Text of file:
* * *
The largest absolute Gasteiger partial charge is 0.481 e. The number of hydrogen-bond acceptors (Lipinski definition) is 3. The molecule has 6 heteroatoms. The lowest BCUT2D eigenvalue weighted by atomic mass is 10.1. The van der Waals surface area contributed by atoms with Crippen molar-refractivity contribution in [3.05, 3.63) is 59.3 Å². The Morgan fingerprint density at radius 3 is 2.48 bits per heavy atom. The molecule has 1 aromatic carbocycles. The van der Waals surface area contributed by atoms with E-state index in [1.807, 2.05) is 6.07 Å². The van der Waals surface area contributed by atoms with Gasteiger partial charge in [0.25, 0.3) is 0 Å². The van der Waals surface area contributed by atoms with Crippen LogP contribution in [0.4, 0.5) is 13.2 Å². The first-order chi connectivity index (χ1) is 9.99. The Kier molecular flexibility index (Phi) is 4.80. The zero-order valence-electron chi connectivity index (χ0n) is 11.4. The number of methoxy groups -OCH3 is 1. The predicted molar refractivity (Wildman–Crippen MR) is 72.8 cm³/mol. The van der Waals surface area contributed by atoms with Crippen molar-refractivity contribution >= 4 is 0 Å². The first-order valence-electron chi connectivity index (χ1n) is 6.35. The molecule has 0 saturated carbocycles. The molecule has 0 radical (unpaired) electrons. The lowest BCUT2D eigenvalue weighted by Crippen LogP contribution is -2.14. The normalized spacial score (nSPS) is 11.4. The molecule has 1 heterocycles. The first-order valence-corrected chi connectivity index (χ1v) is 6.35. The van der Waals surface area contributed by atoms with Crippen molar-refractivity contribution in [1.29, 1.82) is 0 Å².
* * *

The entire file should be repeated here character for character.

The largest absolute Gasteiger partial charge is 0.481 e. The number of hydrogen-bond acceptors (Lipinski definition) is 3. The molecule has 6 heteroatoms. The lowest BCUT2D eigenvalue weighted by atomic mass is 10.1. The van der Waals surface area contributed by atoms with Crippen molar-refractivity contribution in [3.05, 3.63) is 59.3 Å². The Morgan fingerprint density at radius 3 is 2.48 bits per heavy atom. The molecule has 1 aromatic carbocycles. The van der Waals surface area contributed by atoms with E-state index in [1.807, 2.05) is 6.07 Å². The van der Waals surface area contributed by atoms with Gasteiger partial charge in [0.25, 0.3) is 0 Å². The van der Waals surface area contributed by atoms with Crippen LogP contribution in [0.4, 0.5) is 13.2 Å². The first-order chi connectivity index (χ1) is 9.99. The Kier molecular flexibility index (Phi) is 4.80. The zero-order valence-electron chi connectivity index (χ0n) is 11.4. The number of methoxy groups -OCH3 is 1. The predicted molar refractivity (Wildman–Crippen MR) is 72.8 cm³/mol. The van der Waals surface area contributed by atoms with Crippen molar-refractivity contribution >= 4 is 0 Å². The first-order valence-electron chi connectivity index (χ1n) is 6.35. The molecule has 0 saturated carbocycles. The molecule has 0 radical (unpaired) electrons. The lowest BCUT2D eigenvalue weighted by Crippen LogP contribution is -2.14. The normalized spacial score (nSPS) is 11.4. The molecule has 1 heterocycles. The first-order valence-corrected chi connectivity index (χ1v) is 6.35. The van der Waals surface area contributed by atoms with Crippen molar-refractivity contribution in [1.29, 1.82) is 0 Å².